Reference: E. Aliu et al. (The VERITAS Collaboration), Astrophysical Journal 754: 77, 2012
Contacts: Daniel Gall, Kazuma Tsurusaki
In March 2010, the Fermi-LAT Collaboration announced a new GeV transient in the galactic plane, FGL J2102+4542, that was identifed as a nova outburst in the symbiotic binary V407 Cygni. A nova is the result of a runaway thermonuclear event initiated when material accreted onto a white dwarf from a companion star reaches the temperature and pressure required for nuclear burning and can result in a sudden increase in optical brightness of several magnitudes. A nova outburst from V407 Cyg was detected in the optical waveband on 2010 March 10 with a magnitude of 6.9, while pre-outburst magnitudes from the previous two years of monitoring ranged between magnitude 9 and 12. The V407 Cygni system consists of a Mira-type pulsating red giant and a white dwarf.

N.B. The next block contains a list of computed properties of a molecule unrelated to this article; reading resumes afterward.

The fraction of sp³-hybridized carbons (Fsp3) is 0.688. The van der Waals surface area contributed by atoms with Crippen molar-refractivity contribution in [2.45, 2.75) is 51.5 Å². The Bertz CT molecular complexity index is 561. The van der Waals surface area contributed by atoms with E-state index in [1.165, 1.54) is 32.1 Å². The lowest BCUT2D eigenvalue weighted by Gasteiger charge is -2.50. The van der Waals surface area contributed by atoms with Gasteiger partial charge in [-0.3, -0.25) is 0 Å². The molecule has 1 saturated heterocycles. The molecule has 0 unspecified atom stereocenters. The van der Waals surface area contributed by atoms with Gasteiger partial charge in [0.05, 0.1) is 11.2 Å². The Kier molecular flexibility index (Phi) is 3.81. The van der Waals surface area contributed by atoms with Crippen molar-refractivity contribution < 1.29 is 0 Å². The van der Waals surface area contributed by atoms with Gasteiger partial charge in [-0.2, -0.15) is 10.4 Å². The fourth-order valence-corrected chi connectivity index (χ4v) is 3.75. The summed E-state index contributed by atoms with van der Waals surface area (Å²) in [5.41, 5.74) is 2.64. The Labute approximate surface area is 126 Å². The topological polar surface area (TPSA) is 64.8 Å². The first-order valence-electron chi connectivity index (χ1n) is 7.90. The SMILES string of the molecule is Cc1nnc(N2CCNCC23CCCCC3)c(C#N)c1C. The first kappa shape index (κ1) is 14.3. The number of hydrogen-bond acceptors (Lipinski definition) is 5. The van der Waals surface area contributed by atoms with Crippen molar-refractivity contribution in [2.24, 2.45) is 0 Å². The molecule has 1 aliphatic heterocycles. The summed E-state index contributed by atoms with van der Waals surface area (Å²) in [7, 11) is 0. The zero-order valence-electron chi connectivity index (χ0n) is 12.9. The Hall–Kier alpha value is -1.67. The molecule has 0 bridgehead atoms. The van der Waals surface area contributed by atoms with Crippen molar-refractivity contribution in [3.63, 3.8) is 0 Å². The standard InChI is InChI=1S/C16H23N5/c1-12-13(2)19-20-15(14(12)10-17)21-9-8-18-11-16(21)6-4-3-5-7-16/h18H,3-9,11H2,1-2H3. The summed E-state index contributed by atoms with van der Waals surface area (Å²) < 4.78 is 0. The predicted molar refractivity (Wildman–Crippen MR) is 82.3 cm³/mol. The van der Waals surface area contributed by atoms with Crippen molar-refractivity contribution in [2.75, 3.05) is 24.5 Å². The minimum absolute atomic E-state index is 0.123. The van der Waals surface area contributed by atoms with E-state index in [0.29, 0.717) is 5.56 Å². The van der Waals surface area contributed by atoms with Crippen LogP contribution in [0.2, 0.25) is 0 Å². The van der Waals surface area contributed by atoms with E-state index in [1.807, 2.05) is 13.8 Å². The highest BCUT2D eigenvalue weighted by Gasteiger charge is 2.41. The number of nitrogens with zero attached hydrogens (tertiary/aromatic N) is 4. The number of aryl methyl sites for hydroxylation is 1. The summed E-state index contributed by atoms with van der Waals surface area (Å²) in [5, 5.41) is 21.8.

VERITAS observed V407 Cygni for several nights after the announcement of the Fermi-LAT detection, during days 9 - 16 of the outburst (2010 March 19 - 26). The zenith angle of these observations ranged between 50 and 66 degrees (VERITAS typically observes at zenith angle smaller than 40 degrees). Analysis of the VERITAS data did not show a significant detection at the location of V407 Cygni. This paper presents the VHE upper limits calculated based on the VERITAS observations, an overview of a new reconstruction method that is optimized for large zenith angle observations, and the implications of the VHE upper limits for the models of the outburst.
Figures from paper (click to get full size image):